I want to start this post with three quotes relating to the growing momentum and recognition among researchers, regulatory agencies, policy makers and payers towards a more patient-centric approach to clinical trials and outcomes development.
Although patient-centricity might be pharma’s buzzword of the decade, it has so far generated little more than slogans.
Source: Paul Wicks, PatientsLikeMe
It’s now widely agreed that putting patients at the center of clinical trials has the potential to significantly boost productivity. The principle of patient centricity has to evolve from a single intervention to a permanent mind-set. The question now is no longer about the “why?” but the “how?” Source: Nassim Azzi eyeforpharma
Patient centricity is all I hear about in pharma at the moment – they are lapping it up! However, I am not sure they know what it truly means…….and they apply it solely to endpoint selection, not to PRO development nor interpretable outcome reporting. Source: Matt Reaney ERT, Personal communication
Defining patient centricity
In a recent white paper: The Future of Clinical Trials: How Bringing Patients to the Centre can Cut Costs and Deliver Better Outcomes Anne Beal makes the important distinction between patient centricity and patient engagement.
Beal, considers rightly, that patient centricity is about focusing on the patient needs. where as patient engagement is about the “… process by which patients are brought in and are asked to help direct and shape activities like research …” Put simply, if our healthcare efforts are not patient centric then what are we doing? To quote Beal “… it would be professionally embarrassing not to have a specific statement on patient centricity, because it should be how we do our business.”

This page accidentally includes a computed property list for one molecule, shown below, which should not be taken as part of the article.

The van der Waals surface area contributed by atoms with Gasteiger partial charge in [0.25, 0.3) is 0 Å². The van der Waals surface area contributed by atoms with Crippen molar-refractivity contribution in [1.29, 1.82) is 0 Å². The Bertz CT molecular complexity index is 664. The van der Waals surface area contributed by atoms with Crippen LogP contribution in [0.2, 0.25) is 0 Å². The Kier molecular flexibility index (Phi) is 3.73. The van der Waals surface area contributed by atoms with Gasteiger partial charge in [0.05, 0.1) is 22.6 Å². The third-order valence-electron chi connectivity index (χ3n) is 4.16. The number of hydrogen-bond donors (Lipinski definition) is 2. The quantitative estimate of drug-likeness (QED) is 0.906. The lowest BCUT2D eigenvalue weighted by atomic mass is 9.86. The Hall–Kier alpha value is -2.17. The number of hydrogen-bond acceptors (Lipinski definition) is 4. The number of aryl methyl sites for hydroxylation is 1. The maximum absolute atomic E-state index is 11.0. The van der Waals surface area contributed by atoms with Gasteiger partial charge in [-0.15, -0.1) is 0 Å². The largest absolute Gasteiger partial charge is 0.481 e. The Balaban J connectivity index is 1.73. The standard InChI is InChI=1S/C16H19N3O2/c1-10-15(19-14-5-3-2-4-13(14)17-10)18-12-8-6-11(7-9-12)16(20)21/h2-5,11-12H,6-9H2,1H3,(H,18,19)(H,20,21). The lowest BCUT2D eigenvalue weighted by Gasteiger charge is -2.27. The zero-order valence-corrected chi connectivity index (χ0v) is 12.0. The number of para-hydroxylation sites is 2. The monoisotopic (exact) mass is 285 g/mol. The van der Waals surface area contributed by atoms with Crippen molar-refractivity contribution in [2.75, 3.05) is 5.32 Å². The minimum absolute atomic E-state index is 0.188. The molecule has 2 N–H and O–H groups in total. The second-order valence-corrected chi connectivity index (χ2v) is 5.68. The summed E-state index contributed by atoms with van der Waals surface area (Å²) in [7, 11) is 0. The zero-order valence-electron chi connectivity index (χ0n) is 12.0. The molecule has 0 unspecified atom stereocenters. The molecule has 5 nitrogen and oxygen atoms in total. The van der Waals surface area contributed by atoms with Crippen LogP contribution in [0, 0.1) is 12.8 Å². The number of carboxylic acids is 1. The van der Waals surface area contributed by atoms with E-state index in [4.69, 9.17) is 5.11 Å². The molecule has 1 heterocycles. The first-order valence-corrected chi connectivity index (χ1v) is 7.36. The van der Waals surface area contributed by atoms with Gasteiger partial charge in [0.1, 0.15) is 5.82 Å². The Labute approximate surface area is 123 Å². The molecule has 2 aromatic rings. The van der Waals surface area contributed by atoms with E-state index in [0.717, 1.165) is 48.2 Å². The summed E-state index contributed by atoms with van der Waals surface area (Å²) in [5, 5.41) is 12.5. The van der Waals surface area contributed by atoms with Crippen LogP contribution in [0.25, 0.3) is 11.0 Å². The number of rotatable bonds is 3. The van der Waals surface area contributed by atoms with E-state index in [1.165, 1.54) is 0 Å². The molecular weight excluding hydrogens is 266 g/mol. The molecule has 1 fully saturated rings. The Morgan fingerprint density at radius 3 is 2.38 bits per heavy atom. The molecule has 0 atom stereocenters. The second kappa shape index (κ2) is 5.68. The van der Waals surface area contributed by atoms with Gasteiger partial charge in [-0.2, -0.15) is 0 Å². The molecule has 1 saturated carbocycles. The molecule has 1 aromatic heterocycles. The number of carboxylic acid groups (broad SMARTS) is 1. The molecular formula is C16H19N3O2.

Putting this into a patient reported outcome (PRO) context, the outcome must be patient centric, in other words must be related to the needs etc. of the patient but, how do we achieve this? The how? The answer is through “patient engagement”.
In the UK funding bodies such as the National Institute for Health Research (NIHR) as well as the National Research Ethics Service (NRES) are requesting grant applicants to provide evidence of their plans for patient and public involvement (PPI) in the research. So in this context patient engagement is already on the agenda.
What is patient engagement?
According to Beal, patient engagement is about the “… process by which patients are brought in and are asked to help direct and shape activities like research ..”
Establishing content validity of a PRO to ensure it measures the concept(s) of interest and that the items and domains are both relevant, traditionally focuses on a combination of a review of the relevant literature and input from clinicians and patient engagement through in–depth interviews, focus groups and online concept elicitation surveys.
Although a powerful approach for identifying issue relevant to the patient, the emphasis remains very much based around patients responding to the issues previously identified by the researcher as relevant and which form the basis of the interview discussion guide as an aide memoire. Pretty much the same can be said for using focus groups for generating valid PRO content.